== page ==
Monday, January 31, 2011

Livingston County Looking for a Hand Out

Livingston County officials rail against taxes and federal officials every chance they get. But when they want something, the first place they look is to Washington, D.C., for a handout.

The latest example is the road commission, which is complaining that there won't be any funds from the big, bad federal government for more road projects.

How can there be more money for road projects when no one is willing to raise taxes, especially the Republicans Livingston County continually elects and re-elects?

The county is discounting the big favor the federal government is doing Michigan by allowing it to count Canadian contributions for a new bridge over the Detroit River to Canada as matching funds from the state of Michigan for federal highway dollars.

That, in effect, means that Livingston County will benefit from money from a foreign government because it is so anti-U.S. government.

Pretty pathetic when we are taking hand-outs from foreign governments because we are too cheap to fund our own government properly.

Saturday, January 29, 2011

Just What Does Mike Rogers' Vote for Repealing Health Care Reform Mean?

We all know that Republican Rep. Mike Rogers voted to repeal health care reform, but we don't know exactly what that means for us.

For example, Medicare recipients in the prescription drug donut hole received a $250 rebate check as part of health care reform. At least 3 million people have received their checks already. If health care reform is repealed, do those people who have received the check have to pay back the $250? If they can't pay, will Mike Rogers send IRS agents out to make them pay? If they don't have to pay it back, how is that far to other Medicare recipients who won't be getting a check?

What about those Medicare recipients who have taken advantage of the dozen or more preventive health care screenings such as annual physicals that Medicare now covers due to health care reform? Are they going to have to repay Medicare for those services? If not, why not? How is that fair to Medicare recipients who haven't yet taken advantage of those covered services?

Many children with pre-existing conditions are now receiving health care coverage due to health care reform. Does Mike Rogers want the coverage for those children yanked now? Couldn't that result in catastrophic consequences for some seriously ill children? You know, sort of like death panels.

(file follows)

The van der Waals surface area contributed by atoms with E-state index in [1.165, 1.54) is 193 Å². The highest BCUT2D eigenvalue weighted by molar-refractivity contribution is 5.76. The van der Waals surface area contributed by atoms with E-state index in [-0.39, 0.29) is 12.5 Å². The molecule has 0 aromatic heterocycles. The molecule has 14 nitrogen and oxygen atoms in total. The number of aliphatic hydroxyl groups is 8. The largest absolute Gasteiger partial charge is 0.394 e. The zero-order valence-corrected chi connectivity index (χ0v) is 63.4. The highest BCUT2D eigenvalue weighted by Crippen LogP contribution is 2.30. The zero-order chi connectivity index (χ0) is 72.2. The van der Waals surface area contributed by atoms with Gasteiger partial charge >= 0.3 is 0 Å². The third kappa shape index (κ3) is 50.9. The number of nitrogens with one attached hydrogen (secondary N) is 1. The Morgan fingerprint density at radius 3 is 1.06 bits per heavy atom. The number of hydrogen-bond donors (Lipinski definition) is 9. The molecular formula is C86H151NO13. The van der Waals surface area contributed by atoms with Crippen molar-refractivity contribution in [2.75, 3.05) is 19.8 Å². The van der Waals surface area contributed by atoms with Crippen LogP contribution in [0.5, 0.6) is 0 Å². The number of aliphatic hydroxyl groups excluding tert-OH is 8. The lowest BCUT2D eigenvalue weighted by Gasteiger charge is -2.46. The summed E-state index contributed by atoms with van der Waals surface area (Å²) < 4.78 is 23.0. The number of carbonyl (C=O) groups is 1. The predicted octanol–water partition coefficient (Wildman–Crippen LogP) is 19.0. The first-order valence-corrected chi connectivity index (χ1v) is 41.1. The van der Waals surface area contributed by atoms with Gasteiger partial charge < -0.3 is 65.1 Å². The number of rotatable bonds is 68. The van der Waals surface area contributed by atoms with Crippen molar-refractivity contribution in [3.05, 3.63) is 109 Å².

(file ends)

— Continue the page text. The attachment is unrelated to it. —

And what about adult children, up to age 26, who were able to stay on their parents' health insurance? Are they now kicked off?

Haven't heard word one from Mike Rogers about how he is going to deal with these people if repeal were to succeed.

Why am I not surprised?

Friday, January 28, 2011

It's Not Socialism vs. Capitalism

Republicans would have us believe that until President Obama was elected, the U.S. was a capitalist economy, pure and simple, and ever since then it has become a socialist republic, a la the former Soviet Union.

Never mind the fact that the bank bailouts they despise happened under George Bush, in 2008. Details, details.

But the fact is, even before that, the U.S. economy was a mixed economy, not purely capitalist. Business had become intertwined with government in many ways -- from businesses that depended heavily on government handouts, dating back to the construction of the transcontinental railroad in the 1860s, to the military industrial complex that began growing in the 1950s, and on and on.

This pure capitalism vs. pure socialism argument has lately focused on Ford Motor Co. being held up as an example of a company that rejected government help, in contrast to General Motors and Chrysler.

Of course, the truth is that Ford Motor Co. itself would have faced dire straits had GM and Chrysler shut down. Since Ford shared many suppliers with GM and Chrysler, those suppliers would have likely gone out of business and threatened Ford's survival. That's why Ford supported the government aid for its cross-town rivals.

Now there is more proof of Ford's lack of purity. The news that GM has dropped its application for a $14 billion loan from the Department of Energy noted that Ford itself had obtained a $6 billion loan from DOE in 2009, the same type that GM was now rejecting.

Not quite so pure, is it?

Thursday, January 27, 2011

Oh, No! Movie Credits Bring More Jobs to Michigan

More bad news for those who hate Michigan's film tax credits.